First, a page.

2 It was not even clear how far the term ‘ecclesiastical law’ could extend beyond its core domain of the law of the Church of England, a categorisation which is itself imprecise. Its survival was secured not least by a title in Halsbury's, Laws of England (fourth edition, vol 14, London, 1975). The substantial restatement 36 years later, which wisely refuses to deal with ‘other religious denominations’ in a mere 25 pages, is characteristic of the growth of scholarship in the field. For a substantial bibliography of the last 25 years, see Sandberg, R, ‘Silver Jubilee bibliography’, (2012) 14 Ecc LJ 148–160, 470–471.
3 Wade, E and Bradley, A, Constitutional and Administrative Law (tenth edition, London, 1985) only mentioned Lords Spiritual, the disqualification of episcopally ordained clergy from sitting in the House of Commons and the loss of ecclesiastical jurisdiction on the part of the Judicial Committee of the Privy Council. Phillips, O Hood, Constitutional and Administrative Law (seventh edition, London, 1987) did little better: one short page notes religious restrictions on the monarch and a few ethnic minority exemptions. Street, H and Brazier, R, De Smith's Constitutional and Administrative Law (fifth edition, Harmondsworth, 1985) contained scattered references to the UK's established and disestablished churches, but no systematic treatment of freedom of religion.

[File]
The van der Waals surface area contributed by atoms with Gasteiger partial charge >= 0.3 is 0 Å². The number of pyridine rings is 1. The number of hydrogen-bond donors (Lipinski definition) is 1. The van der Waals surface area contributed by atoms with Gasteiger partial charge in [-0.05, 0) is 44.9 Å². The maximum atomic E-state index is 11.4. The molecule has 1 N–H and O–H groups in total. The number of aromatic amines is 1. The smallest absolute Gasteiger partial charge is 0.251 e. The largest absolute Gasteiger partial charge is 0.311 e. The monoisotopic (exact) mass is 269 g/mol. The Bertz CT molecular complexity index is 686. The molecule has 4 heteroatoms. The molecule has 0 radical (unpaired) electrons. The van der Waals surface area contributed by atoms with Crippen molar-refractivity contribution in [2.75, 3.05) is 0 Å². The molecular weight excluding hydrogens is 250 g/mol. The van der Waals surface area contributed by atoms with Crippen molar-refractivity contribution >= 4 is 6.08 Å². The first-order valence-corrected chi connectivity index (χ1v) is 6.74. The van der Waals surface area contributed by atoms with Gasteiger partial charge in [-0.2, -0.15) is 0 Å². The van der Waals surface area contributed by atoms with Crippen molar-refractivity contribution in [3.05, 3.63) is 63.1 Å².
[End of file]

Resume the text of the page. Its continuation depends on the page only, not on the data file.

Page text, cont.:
4 Street, H, Freedom, the Individual and the Law (Harmondsworth, 1963). Subsequent editions changed little in this respect.
5 Robillard, St J, Religion and the Law: Religious liberty in modern English law (Manchester, 1984).
6 Bailey, S, Harris, D and Jones, B (eds), Civil Liberties: cases and materials (London, 1980).